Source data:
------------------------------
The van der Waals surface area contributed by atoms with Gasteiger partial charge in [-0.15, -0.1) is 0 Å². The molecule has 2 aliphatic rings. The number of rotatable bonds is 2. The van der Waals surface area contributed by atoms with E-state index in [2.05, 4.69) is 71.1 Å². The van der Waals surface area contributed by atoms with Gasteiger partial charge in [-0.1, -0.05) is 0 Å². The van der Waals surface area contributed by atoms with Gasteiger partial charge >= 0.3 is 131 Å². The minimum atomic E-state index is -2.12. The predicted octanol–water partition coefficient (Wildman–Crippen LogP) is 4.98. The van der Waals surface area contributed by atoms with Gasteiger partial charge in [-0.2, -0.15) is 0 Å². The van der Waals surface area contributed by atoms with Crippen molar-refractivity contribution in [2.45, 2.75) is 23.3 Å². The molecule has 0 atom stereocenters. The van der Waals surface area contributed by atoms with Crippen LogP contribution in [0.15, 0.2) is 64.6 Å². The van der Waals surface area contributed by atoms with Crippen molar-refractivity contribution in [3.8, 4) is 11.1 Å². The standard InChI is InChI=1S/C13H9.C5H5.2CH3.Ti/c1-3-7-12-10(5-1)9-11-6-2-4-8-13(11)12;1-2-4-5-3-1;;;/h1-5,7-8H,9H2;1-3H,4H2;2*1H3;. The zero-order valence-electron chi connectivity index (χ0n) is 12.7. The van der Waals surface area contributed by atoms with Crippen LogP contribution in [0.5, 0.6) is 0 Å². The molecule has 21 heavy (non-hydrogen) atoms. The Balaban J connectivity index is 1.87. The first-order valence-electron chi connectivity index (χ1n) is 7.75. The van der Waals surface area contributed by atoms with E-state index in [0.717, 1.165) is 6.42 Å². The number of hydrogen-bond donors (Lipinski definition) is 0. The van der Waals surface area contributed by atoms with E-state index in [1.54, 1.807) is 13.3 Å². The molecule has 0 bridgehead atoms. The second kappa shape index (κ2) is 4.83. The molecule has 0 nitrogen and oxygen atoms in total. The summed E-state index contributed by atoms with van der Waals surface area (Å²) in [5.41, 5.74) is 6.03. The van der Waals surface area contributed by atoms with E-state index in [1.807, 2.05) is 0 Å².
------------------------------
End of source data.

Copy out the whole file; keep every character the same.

The van der Waals surface area contributed by atoms with Gasteiger partial charge in [-0.15, -0.1) is 0 Å². The molecule has 2 aliphatic rings. The number of rotatable bonds is 2. The van der Waals surface area contributed by atoms with E-state index in [2.05, 4.69) is 71.1 Å². The van der Waals surface area contributed by atoms with Gasteiger partial charge in [-0.1, -0.05) is 0 Å². The van der Waals surface area contributed by atoms with Gasteiger partial charge >= 0.3 is 131 Å². The minimum atomic E-state index is -2.12. The predicted octanol–water partition coefficient (Wildman–Crippen LogP) is 4.98. The van der Waals surface area contributed by atoms with Gasteiger partial charge in [-0.2, -0.15) is 0 Å². The van der Waals surface area contributed by atoms with Crippen molar-refractivity contribution in [2.45, 2.75) is 23.3 Å². The molecule has 0 atom stereocenters. The van der Waals surface area contributed by atoms with Crippen LogP contribution in [0.15, 0.2) is 64.6 Å². The van der Waals surface area contributed by atoms with Crippen molar-refractivity contribution in [3.8, 4) is 11.1 Å². The standard InChI is InChI=1S/C13H9.C5H5.2CH3.Ti/c1-3-7-12-10(5-1)9-11-6-2-4-8-13(11)12;1-2-4-5-3-1;;;/h1-5,7-8H,9H2;1-3H,4H2;2*1H3;. The zero-order valence-electron chi connectivity index (χ0n) is 12.7. The van der Waals surface area contributed by atoms with Crippen LogP contribution in [0.5, 0.6) is 0 Å². The molecule has 21 heavy (non-hydrogen) atoms. The Balaban J connectivity index is 1.87. The first-order valence-electron chi connectivity index (χ1n) is 7.75. The van der Waals surface area contributed by atoms with E-state index in [0.717, 1.165) is 6.42 Å². The number of hydrogen-bond donors (Lipinski definition) is 0. The van der Waals surface area contributed by atoms with E-state index in [1.54, 1.807) is 13.3 Å². The molecule has 0 bridgehead atoms. The second kappa shape index (κ2) is 4.83. The molecule has 0 nitrogen and oxygen atoms in total. The summed E-state index contributed by atoms with van der Waals surface area (Å²) in [5.41, 5.74) is 6.03. The van der Waals surface area contributed by atoms with E-state index in [1.807, 2.05) is 0 Å².